Retail Forex Trading is becoming popular in Kenya and this is evident because Kenya now has over 100,000 retail forex traders. However, the fact that many Kenyans can download a trading platform and start trading forex doesn’t necessarily mean that they are all making a profit.

Before you jump right into retail forex trading you need to find out if you can really make money trading forex in Kenya. This is because every location is different and has their own rules governing retail forex trading.

While capital market regulators in some countries are not strict on leverage, some others may have stricter regulation concerning leverage. While some countries regulate retail forex trading, some countries do not. What a broker offers in Kenya is not what that same broker will offer in say the United Kingdom.

When it comes to retail forex trading, it is important to find out what is applicable in Kenya and make your decision to trade forex based on that. A large number (about 80%) of forex traders lose money while trading and this also implies that only a very small number of traders make money. This means that out of 10 traders, 8 will lose money while trading forex.

Why you may not make money trading forex

  1. You are exposed to high leverage

Leverage means taking a loan from your broker to trade with. The Capital Markets Authority (CMA) is Kenya’s watchdog for the capital markets and they license and supervise all forex brokers in Kenya. The CMA has also set the maximum leverage that brokers can offer to traders at 1: 400

A leverage of 1: 400 means that with $1 of your funds, you can trade in $400 worth of currency. This means your losses will be higher if the market were to move against you.

Before you start using leverage your broker will ask you to deposit an initial margin into your account which is inverse to the leverage. In this case 1/400 or 0.25% of the total contract sum.

If the contract sum is $100,000 it means you only have to deposit $250 to open a trading position. This means that $250 is your own funds and $99,750 is borrowed from the broker. Your broker will close your positions once they realizes that you are losing, so as to recover his $99,750 and stop your account from going into negative.

In other countries like the U.K. leverage has been pegged to 1:30 but in Kenya, it is as high as 1:400. With so much leverage at your disposal, if the market moves against you by even a bit, you could lose all your initial margin deposit.

  1. Non-dealing brokers can be expensive

The CMA issued 6 non-dealing licenses to forex brokers in Kenya. They are FXPesa, Scope Markets, Pepperstone, Exinity, Hot Forex, and Windsor markets.

Unlike dealing brokers, non-dealing brokers (NDBs) do not trade against you by acting as the counterparty. Instead they pass your order to a liquidity provider such as a Bank.This means that they miss out on the spread they would have earned if they were the counterparty.

The spread they would have earned goes to the liquidity provider so to make up for this, they charge commissions for linking your trade (via ECN or STP networks) to a liquidity provider. This charging of commission can be expensive and reduce your profits.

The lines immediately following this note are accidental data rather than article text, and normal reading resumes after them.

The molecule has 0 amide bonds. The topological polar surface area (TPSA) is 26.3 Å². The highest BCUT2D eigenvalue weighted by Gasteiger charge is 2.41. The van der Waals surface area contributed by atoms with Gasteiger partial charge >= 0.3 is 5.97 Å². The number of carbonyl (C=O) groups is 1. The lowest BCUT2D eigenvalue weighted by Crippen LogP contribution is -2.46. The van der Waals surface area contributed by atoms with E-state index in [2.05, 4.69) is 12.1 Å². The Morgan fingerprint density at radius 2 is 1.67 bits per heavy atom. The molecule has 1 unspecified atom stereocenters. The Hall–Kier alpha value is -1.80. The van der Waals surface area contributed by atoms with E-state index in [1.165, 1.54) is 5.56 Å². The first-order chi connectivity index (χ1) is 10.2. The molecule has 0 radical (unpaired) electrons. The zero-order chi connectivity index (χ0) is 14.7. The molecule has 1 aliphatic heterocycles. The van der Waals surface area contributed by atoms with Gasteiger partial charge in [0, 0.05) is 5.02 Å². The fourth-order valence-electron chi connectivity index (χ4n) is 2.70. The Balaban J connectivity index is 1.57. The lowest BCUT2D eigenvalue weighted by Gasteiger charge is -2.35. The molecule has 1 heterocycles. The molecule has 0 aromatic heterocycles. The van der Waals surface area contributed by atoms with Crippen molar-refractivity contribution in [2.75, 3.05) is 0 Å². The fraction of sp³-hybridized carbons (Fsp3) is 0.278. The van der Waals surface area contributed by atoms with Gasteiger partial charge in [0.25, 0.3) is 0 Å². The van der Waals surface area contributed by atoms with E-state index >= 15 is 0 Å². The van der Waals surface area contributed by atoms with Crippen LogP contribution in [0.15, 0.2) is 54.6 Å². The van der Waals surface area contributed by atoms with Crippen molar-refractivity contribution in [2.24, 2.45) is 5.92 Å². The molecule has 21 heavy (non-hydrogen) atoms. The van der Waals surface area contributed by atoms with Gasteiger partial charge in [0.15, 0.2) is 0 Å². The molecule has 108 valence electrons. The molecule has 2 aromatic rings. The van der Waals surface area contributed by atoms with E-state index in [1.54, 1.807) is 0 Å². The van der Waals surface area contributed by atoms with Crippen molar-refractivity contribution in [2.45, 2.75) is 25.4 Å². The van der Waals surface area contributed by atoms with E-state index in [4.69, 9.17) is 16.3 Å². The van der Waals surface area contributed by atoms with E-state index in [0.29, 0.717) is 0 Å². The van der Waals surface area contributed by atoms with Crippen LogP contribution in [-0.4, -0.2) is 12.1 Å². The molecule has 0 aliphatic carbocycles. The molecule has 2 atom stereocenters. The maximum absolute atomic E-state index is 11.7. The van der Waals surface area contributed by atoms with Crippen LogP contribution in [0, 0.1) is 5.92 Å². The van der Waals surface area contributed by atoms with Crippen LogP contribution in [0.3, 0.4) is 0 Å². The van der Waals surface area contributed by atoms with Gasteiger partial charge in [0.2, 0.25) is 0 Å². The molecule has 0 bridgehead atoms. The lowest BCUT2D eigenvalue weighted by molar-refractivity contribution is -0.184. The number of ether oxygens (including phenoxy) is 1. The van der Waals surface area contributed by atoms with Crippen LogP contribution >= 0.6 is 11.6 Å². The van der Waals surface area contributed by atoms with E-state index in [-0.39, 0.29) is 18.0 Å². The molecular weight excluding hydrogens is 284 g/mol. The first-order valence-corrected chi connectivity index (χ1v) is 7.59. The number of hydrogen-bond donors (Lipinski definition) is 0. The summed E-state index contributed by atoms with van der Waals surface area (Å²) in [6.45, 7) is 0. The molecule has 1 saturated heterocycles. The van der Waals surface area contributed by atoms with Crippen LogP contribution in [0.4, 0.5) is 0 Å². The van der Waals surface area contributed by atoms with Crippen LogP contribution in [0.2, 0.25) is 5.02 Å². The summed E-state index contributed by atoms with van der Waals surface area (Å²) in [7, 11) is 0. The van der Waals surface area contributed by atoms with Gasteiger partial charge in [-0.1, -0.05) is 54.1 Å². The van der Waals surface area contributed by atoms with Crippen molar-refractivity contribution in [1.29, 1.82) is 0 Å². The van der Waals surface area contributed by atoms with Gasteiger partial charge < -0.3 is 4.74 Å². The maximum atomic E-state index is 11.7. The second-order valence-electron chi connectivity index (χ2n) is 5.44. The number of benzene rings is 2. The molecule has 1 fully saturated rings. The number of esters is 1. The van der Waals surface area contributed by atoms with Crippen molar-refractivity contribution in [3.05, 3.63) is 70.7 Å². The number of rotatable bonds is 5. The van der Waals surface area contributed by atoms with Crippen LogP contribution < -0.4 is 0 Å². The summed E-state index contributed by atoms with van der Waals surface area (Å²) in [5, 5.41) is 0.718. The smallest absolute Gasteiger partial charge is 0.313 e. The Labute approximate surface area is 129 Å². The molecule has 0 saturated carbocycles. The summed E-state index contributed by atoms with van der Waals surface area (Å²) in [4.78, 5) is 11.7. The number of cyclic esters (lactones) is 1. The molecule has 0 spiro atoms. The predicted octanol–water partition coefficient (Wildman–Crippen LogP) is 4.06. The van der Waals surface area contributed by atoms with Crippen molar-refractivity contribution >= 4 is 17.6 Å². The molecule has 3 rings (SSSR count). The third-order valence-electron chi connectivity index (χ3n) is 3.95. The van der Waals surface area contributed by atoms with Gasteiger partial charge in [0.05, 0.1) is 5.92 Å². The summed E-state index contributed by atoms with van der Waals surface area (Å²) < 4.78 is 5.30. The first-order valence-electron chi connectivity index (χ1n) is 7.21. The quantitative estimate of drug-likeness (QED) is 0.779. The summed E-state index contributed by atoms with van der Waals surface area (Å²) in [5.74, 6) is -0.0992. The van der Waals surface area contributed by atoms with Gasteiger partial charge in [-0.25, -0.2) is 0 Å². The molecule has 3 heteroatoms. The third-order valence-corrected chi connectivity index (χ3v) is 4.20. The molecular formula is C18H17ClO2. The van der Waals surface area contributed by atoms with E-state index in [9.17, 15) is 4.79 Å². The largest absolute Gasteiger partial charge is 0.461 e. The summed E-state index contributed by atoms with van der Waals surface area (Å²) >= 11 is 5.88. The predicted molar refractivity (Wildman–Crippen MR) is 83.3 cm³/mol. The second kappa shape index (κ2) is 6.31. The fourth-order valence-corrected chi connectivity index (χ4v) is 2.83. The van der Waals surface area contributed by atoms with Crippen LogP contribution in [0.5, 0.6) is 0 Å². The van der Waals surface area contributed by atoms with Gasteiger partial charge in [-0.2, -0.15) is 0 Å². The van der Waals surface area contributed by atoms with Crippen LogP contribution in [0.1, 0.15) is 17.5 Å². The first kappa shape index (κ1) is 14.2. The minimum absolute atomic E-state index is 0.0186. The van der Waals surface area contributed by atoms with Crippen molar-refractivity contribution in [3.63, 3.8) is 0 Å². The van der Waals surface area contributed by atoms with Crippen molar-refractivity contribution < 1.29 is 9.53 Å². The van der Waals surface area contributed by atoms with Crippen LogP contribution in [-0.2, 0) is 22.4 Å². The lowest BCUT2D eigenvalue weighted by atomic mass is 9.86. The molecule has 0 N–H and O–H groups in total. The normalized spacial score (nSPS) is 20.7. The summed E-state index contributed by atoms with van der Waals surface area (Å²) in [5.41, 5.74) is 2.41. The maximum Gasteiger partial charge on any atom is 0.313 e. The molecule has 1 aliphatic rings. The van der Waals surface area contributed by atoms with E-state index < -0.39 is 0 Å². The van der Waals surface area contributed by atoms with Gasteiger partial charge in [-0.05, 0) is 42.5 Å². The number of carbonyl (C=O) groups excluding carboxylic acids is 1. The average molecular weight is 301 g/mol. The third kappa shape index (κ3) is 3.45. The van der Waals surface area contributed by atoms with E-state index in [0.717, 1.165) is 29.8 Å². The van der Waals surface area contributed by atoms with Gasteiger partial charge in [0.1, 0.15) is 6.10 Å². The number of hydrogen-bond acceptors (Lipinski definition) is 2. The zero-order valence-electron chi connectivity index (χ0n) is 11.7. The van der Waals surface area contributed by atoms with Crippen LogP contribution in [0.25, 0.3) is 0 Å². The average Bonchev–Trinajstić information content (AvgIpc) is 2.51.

In a nutshell, non-dealing brokers like the ones in Kenya, are safer for traders as there is no conflict of interest.

  1. Your profits may be eaten up by taxes and hidden fees

Brokers usually charge commissions but if your broker charges zero commission, he could make up for it by inflating other fees. Some brokers charge fees such as:

Withdrawal fees- when you make withdrawals above a certain limit
Swap fees- when you use a currency with a higher interest rate to buy a currency with a lower interest rate you are charged a swap fee when the position is kept open overnight.
It is even worse when you open the position on a Thursday as the rollover date becomes Monday since the market closes on weekends. In this case you are charged a swap fee for three days

Inactivity fees- when you don’t use your account for a while.

You also pay a short term capital gain (STCG) tax of 5% to the Kenyan Revenue Authority when you profit from trading. If not properly managed, all these fees and taxation can take a toll on your profit and leave you with almost nothing.

  1. The markets are highly volatile

The volatility index (VIX) measures how much fear and risk is in the market, and when the VIX is below 20, it is means risk is low in the market. However as at April 2022, the VIX figure is 22.68 which indicates high risk in the markets. This is partly due to the Russia- Ukraine war and the hike in interest rates by the U.S. Federal Reserve.

If you decide to trade forex in Kenya, the factors discussed above are what you will have to deal with. A lot of people claim to have made fortunes off forex trading but it is not true. They are just marketing gimmicks to draw in more customers.

If you must trade forex as an individual, remember that you will not make enough money to be considered rich.

Large banks are able to trade forex profitably because they have immense capital, technology and manpower. As a retail investor you don’t have this at your disposal. The best way to create enduring wealth is by investing in the capital market as this is less risky and more rewarding in the long run.

Business Today

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